The ATO – a step ahead?

Taxpayers may fail to meet their obligations (deliberately or unintentionally) in the areas of registrations, reporting, lodgements, and payment of taxation. The Australian Taxation Office’s (ATO) data matching capabilities have increased significantly over the years. As a result, so has the chance that they will catch people not meeting their obligations.

The most common issue is the understatement of income in tax returns. Income may be understated by excluding the business sales, investment income, disposal of investments or foreign income. 

Most people are aware the ATO collects data from employers, banks, share and trust registries and health insurance funds. Following are some additional third-party sources, the information they provide to the ATO, and what the ATO is doing with that information.

  • State motor vehicle registering bodies
    The ATO receives information about motor vehicles sold, newly registered, or transferred. The ATO particularly look for GST compliance, Fringe Benefits tax compliance and motor vehicles purchased that are not commensurate with income reported.
  • State Title offices
    Property details, transfer price and buyer and seller information on the sales and transfer of real property are provided to the ATO via appropriate channels. The ATO uses this information to ensure compliance with capital gains tax (CGT) and GST compliance.
  • Online Selling platforms (e.g. eBay, Gumtree)
    The ATO reviews the quantity and value of on-line sales to ensure taxpayers are meeting their obligations in the area of GST and ABN registrations, reporting and lodgements, and/or payment of tax liabilities.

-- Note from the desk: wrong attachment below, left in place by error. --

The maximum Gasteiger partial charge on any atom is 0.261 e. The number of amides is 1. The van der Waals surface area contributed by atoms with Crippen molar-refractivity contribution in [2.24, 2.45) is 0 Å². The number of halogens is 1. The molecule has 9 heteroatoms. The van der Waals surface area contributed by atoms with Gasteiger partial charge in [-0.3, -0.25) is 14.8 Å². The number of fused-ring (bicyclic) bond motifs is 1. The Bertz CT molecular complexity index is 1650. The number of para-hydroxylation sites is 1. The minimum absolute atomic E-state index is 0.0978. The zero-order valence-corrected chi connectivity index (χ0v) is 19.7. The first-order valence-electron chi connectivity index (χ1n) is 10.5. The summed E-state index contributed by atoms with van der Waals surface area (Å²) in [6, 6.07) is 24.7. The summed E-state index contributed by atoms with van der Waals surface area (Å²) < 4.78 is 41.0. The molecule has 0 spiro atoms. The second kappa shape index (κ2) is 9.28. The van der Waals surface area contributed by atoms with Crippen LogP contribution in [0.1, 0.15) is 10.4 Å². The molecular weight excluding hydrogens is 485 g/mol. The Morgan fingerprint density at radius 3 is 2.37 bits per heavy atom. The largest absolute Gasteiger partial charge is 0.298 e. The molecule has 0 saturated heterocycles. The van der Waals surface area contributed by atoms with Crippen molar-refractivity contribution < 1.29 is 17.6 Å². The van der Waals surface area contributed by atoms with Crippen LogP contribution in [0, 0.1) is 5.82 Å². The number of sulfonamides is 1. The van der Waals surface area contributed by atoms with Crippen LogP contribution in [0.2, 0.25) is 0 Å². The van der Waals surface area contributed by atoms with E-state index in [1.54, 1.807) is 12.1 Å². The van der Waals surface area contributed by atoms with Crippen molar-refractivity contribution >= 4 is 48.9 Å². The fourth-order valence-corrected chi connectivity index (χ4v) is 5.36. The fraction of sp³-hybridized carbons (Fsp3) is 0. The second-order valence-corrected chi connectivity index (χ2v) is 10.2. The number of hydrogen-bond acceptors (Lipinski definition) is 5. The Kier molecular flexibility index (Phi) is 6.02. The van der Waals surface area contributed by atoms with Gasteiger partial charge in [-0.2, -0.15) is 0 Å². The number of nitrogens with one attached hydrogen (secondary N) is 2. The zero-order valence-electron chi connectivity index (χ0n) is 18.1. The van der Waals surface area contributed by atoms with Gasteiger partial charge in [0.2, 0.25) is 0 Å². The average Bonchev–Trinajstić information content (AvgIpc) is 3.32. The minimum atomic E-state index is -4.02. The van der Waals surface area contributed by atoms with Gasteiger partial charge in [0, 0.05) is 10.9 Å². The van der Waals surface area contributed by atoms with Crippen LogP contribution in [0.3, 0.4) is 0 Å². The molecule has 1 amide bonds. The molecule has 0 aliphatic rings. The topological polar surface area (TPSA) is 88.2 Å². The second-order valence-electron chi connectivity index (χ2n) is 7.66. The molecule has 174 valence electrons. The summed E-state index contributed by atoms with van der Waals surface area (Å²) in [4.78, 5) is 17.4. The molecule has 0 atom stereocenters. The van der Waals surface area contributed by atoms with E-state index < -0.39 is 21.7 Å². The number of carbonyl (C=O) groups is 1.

• Sharing Economy Facilitators (e.g. Uber, Ola, Airbnb)
    Information on payments to participants is provided to the ATO to ensure that income is correctly included in income tax returns and that participants are registered for an ABN and GST (where required).
  • Merchant Facilitators (e.g. banks) and Specialised Payment Systems (e.g. PayPal)
    The ATO is provided with electronic payments processed for business, including total debit and credit card payments received by the entity. This information is used to ensure businesses comply with their tax obligations such as lodging their tax returns, reporting their income, and paying their GST and income tax.
  • Australian Crypto Currency Designated Service Providers
    Purchase and sale information is provided to the ATO. The ATO uses this data to confirm that taxpayers are accounting for their crypto currency transactions in their income tax returns.
  • AUSTRAC and International Treaty partners
    The ATO receives information about foreign source income and ensures this has been declared in the taxpayers’ income tax return.

The ATO are putting significant resources into data matching to ensure that everyone is paying their fair share of taxation. Penalties imposed by the ATO can be as high as 75% of the additional tax liability. More than ever it pays to be upfront and honest.  

Please contact your local Accru advisor if you have any questions about how this may apply to you.

About the Author
Martin Rush , Accru Perth
Martin’s hands-on approach to understanding his clients’ needs enables him to find the best possible solutions for them. His approach builds trust and has enabled him to forge many long-term relationships over his 20-year career. Martin Rush joined Accru Page Kirk & Jennings in 1993 after completing his Bachelor of Business degree. He was promoted to partner after 12 years with the firm. His professional experience includes three years working in London with the National Audit Office and Audit Commission.
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